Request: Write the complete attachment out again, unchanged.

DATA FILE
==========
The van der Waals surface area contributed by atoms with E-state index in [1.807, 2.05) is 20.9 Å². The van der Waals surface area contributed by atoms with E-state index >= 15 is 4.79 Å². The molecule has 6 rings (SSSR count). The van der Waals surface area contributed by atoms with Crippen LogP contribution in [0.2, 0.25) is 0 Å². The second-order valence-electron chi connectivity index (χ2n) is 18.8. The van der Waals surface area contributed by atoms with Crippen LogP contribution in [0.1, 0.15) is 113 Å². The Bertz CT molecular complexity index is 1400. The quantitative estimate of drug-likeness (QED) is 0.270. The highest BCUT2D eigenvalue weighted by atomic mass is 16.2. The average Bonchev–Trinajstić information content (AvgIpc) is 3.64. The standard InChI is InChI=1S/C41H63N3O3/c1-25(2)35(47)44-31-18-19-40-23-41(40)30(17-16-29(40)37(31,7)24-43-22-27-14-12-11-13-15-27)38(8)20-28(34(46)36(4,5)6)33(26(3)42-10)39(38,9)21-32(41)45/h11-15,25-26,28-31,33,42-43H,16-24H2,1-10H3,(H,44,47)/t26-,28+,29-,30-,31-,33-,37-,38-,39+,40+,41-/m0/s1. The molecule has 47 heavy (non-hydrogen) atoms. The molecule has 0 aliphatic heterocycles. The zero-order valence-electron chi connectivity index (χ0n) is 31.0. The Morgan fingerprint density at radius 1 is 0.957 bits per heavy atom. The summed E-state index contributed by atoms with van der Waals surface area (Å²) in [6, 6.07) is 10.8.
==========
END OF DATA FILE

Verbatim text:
The van der Waals surface area contributed by atoms with E-state index in [1.807, 2.05) is 20.9 Å². The van der Waals surface area contributed by atoms with E-state index >= 15 is 4.79 Å². The molecule has 6 rings (SSSR count). The van der Waals surface area contributed by atoms with Crippen LogP contribution in [0.2, 0.25) is 0 Å². The second-order valence-electron chi connectivity index (χ2n) is 18.8. The van der Waals surface area contributed by atoms with Crippen LogP contribution in [0.1, 0.15) is 113 Å². The Bertz CT molecular complexity index is 1400. The quantitative estimate of drug-likeness (QED) is 0.270. The highest BCUT2D eigenvalue weighted by atomic mass is 16.2. The average Bonchev–Trinajstić information content (AvgIpc) is 3.64. The standard InChI is InChI=1S/C41H63N3O3/c1-25(2)35(47)44-31-18-19-40-23-41(40)30(17-16-29(40)37(31,7)24-43-22-27-14-12-11-13-15-27)38(8)20-28(34(46)36(4,5)6)33(26(3)42-10)39(38,9)21-32(41)45/h11-15,25-26,28-31,33,42-43H,16-24H2,1-10H3,(H,44,47)/t26-,28+,29-,30-,31-,33-,37-,38-,39+,40+,41-/m0/s1. The molecule has 47 heavy (non-hydrogen) atoms. The molecule has 0 aliphatic heterocycles. The zero-order valence-electron chi connectivity index (χ0n) is 31.0. The Morgan fingerprint density at radius 1 is 0.957 bits per heavy atom. The summed E-state index contributed by atoms with van der Waals surface area (Å²) in [6, 6.07) is 10.8.